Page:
Project manager salaries
The high level of skills and responsibilities of project managers has garnered high salaries. According to PMI’s ninth edition salary survey, the annual median U.S. project manager salary was $108,200. Here are the annual median salaries by certification status and experience.
Project Management Professional (PMP)
PMP with less than one year of experience
PMP between 1 to 5 years of experience
PMP with 5 to 10 years of experience
PMP with 10 to 20 years of experience
PMP with over 20 years of experience
The 2018 Technology and IT Salary Guide from Robert Half also offers salary data for project managers, breaking its data into four categories, based on experience and expertise:
The great part about a career in project management is that virtually every industry sector worldwide needs project managers with various specializations, making it a good career choice. Companies in the healthcare, aviation, technology, software development, engineering, construction, real estate, publishing, financial, marketing, manufacturing, education, insurance, government and many more need and seek good project managers. In fact, the Bureau of Labor Statistics outlook for project managers is bright. Essentially, any business that has projects needs project managers. Here are just a few of the many different types of project managers companies are hiring within different sectors.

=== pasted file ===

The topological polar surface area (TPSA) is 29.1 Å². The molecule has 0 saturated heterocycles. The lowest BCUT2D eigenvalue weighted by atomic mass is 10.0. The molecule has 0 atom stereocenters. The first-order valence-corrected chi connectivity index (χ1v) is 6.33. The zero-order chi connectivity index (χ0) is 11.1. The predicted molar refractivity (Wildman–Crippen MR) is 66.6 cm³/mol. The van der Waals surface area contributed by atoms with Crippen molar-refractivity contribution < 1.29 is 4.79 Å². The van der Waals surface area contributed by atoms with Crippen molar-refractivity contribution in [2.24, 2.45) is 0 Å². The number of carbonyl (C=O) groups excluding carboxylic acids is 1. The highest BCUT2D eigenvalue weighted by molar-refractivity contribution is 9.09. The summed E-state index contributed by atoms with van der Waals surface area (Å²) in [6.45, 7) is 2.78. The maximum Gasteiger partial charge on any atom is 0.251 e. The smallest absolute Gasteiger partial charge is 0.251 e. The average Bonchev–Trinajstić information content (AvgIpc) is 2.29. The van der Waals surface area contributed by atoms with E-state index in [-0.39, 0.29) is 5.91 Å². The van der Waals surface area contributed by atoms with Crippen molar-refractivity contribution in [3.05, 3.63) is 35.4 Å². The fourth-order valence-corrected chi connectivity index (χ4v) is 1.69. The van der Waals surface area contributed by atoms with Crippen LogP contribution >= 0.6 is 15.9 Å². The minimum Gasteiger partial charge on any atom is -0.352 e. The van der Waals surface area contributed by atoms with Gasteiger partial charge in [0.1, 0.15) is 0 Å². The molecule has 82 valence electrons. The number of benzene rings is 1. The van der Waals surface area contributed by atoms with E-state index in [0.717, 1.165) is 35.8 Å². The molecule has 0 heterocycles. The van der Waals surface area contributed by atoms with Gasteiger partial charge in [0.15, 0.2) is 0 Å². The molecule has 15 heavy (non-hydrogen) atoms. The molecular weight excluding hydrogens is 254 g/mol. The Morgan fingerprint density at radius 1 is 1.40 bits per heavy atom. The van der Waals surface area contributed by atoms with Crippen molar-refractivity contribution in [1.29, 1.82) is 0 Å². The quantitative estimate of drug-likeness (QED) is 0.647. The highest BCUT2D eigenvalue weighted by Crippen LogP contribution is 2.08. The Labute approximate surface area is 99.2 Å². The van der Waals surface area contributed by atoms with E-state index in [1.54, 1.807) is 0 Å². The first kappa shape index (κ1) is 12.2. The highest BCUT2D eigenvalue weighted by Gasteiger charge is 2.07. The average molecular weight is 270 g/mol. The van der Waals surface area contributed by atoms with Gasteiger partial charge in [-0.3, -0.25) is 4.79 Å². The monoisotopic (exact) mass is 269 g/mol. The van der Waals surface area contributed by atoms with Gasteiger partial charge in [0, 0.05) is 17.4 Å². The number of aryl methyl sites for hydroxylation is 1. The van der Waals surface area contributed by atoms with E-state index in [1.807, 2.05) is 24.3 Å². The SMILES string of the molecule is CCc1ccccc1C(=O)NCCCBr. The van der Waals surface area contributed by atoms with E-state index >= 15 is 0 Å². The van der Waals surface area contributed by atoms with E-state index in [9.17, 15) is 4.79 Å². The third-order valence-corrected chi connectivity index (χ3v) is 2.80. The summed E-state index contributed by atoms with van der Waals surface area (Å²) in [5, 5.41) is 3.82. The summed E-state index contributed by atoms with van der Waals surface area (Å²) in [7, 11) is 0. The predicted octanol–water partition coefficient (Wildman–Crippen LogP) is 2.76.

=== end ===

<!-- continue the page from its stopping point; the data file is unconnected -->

Websites to go to find jobs in the project management space:
Landing a job as a project manager means paying close attention to what your resume says about your skills and abilities. Because your resume is an extension of you professionally, create the best first impression to ensure it gets noticed and lands an interview. An employer has to value your resume enough to want to pick up the phone. Here are five secrets to creating the best project management resume to help land a position as a project management professional and other tips and templates to create a polished resume to showcase your experience.
Project manager interview questions
Once in an interview, the tough part begins. Most candidates know how to talk about their strengths and skills, but the best are prepared to answer more challenging interview questions, such as “What do you think your role is as a project manager in terms of achieving company-wide business objectives?” and “How and when have you utilized technology to improve or enhance your effectiveness as a project manager?” For more, see our 12 difficult project manager interview questions to prep for.
Another key strategy in advance of your interview is to conduct extensive research on the organization you are interviewing with. Undertaking the following efforts will help you prepare answers that better align with the organization’s specific business context:
Research the industry the business resides in
Research the nature of the business, its activities, products/services, stakeholders, etc.
Review the business vision, mission statement, short-term and long-term objectives
Search for information on the management team and overall business culture
Determine how your role as a project manager and leader may impact that particular business, and in turn, also how it may be impacted by that business
Think about how you can best utilize your training and experience to advance projects successfully at this specific organization